|dc.description.abstract||Neutrophil-mediated pulmonary inflammatory conditions such as chronic obstructive pulmonary disease and acute lung injury/adult respiratory distress syndrome are all associated with high mortality rates. While they have been studied extensively, effective treatments remain to be found, suggesting a need to further understand the underlying mechanisms. Nucleobindin 2(NUCB2)/nesfatin-1 is a multifunctional protein originally found to have a role in satiety regulation; it has since been implicated in many other biological processes including inflammation. Studies have shown expression of NUCB2/nesfatin-1 in mouse lungs, and through animal studies, researchers have also suggested it to play an anti-inflammatory and anti-apoptotic role in traumatic brain injury and subarachnoid hemorrhage-induced oxidative brain damage in rats. Cell culture studies, on the other hand, found the addition of nesfatin-1 to chondrocytes to be pro-inflammatory. In addition, cultured chondrocytes and adipocytes showed that NUCB2/nesfatin-1 is upregulated following inflammatory stimulation. Thus far, no studies have characterized the expression of NUCB2/nesfatin-1 in lungs or neutrophils or its role in acute lung inflammation. Hence, the objective of my study was to determine the localization of NUCB2/nesfatin-1 in normal and inflamed lungs and neutrophils, then examine the role it plays following inflammatory stimulus.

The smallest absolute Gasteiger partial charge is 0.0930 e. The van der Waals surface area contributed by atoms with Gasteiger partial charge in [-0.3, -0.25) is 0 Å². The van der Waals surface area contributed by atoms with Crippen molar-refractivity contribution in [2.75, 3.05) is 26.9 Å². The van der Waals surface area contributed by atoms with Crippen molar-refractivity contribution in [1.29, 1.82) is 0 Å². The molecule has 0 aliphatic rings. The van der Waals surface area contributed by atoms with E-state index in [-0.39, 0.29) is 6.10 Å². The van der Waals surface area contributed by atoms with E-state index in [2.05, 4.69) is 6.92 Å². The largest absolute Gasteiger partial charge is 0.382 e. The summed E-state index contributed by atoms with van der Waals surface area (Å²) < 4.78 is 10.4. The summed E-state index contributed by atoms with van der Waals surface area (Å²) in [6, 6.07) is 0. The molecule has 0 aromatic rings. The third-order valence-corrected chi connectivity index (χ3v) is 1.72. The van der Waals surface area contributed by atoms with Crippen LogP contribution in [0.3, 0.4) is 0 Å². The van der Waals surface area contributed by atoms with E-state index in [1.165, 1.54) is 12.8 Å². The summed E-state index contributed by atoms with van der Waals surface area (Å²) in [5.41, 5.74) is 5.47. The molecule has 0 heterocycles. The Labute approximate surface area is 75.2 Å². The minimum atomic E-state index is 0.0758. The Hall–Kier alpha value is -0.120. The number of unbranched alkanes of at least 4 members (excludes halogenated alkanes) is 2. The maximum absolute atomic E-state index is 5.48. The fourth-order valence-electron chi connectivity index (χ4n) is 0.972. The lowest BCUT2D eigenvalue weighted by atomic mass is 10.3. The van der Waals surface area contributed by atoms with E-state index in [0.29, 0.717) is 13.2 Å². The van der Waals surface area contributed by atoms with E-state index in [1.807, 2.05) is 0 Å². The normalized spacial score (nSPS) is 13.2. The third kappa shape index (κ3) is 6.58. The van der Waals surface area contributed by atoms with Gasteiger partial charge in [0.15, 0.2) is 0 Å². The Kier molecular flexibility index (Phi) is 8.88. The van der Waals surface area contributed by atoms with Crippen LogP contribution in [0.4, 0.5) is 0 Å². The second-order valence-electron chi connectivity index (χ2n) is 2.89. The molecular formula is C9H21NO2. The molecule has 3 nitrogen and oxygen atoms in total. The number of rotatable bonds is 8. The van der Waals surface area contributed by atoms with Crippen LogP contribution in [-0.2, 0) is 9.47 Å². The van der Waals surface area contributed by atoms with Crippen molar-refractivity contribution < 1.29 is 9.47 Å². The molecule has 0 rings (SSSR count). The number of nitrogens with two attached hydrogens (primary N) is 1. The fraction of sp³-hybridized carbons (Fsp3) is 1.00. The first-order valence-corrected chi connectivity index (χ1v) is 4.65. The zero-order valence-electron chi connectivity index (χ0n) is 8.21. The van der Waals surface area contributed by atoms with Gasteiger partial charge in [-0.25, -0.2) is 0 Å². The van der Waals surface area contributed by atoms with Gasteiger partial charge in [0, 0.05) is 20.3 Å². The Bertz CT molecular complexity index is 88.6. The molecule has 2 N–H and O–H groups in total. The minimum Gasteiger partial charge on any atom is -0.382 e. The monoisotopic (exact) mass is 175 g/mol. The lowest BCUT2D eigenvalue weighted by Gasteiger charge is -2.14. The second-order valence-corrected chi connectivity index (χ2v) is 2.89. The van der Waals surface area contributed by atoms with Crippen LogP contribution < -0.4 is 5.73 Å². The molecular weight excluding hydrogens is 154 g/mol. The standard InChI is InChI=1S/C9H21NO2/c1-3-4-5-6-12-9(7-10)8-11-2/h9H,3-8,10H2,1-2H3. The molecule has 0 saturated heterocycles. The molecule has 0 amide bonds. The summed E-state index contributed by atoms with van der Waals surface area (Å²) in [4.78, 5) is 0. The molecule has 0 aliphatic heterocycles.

In our first study, immunohistochemistry and immune-gold electron microscopy was used to locate NUCB2/nesfatin-1 in normal and inflamed human and mouse lungs and neutrophils. We found that NUCB2/nesfatin-1 localizes in the bronchiolar epithelium, alveolar septa, vascular endothelium, immune cells and red blood cells of normal and inflamed human and mouse lungs; subcellularly, the protein is present in both the nucleus and cytoplasm. Furthermore, localization does not change with inflammatory status. Studies of NUCB2/nesfatin-1 distribution within human neutrophils stimulated with LPS revealed that the protein accumulates within 0.5μm of the plasma membrane after 90mins of stimulation. NUCB2/nesfatin-1 was consistently at higher concentrations in the euchromatin compared to heterochromatin, and cytoplasm compared to nucleus.
Following the localization studies, we performed mechanistic studies into the role of NUCB2/nesfatin-1 during LPS-induced acute lung injury by using wild type (WT) and NUCB2 knock-out mice (NKO) mice. Acute lung injury was accessed through histological evidence of injury, changes in vascular permeability and inflammatory response. Results revealed that NKO lungs had higher adherent neutrophil accumulation, and inflammatory cytokine concentration than WT; vascular permeability was not significantly different between NKO and WT. Further, examining bone marrow-derived mouse neutrophils stimulated with LPS suggested that NKO neutrophils may secrete less inflammatory cytokines compared to WT.
Lastly, we determined that LPS-stimulation does not change NUCB2/nesfatin-1 mRNA or protein expression in mouse lungs. Protein expression of NUCB2/nesfatin-1 in mouse neutrophils were similarly unchanged following LPS treatment.
Taken together, our results suggest that NUCB2/nesfatin-1 is a constitutively expressed protein in WT mice and plays an anti-inflammatory role during acute lung inflammation by inhibiting adherent neutrophil accumulation and inflammatory cytokine expression. Its presence in epithelial, endothelial and immune cells may enable it to inhibit neutrophil infiltration and adhesion, whereas its presence in neutrophilic euchromatin and its apparent ability to regulate inflammatory cytokine expression suggest it may play a role in regulating cytokine transcription.||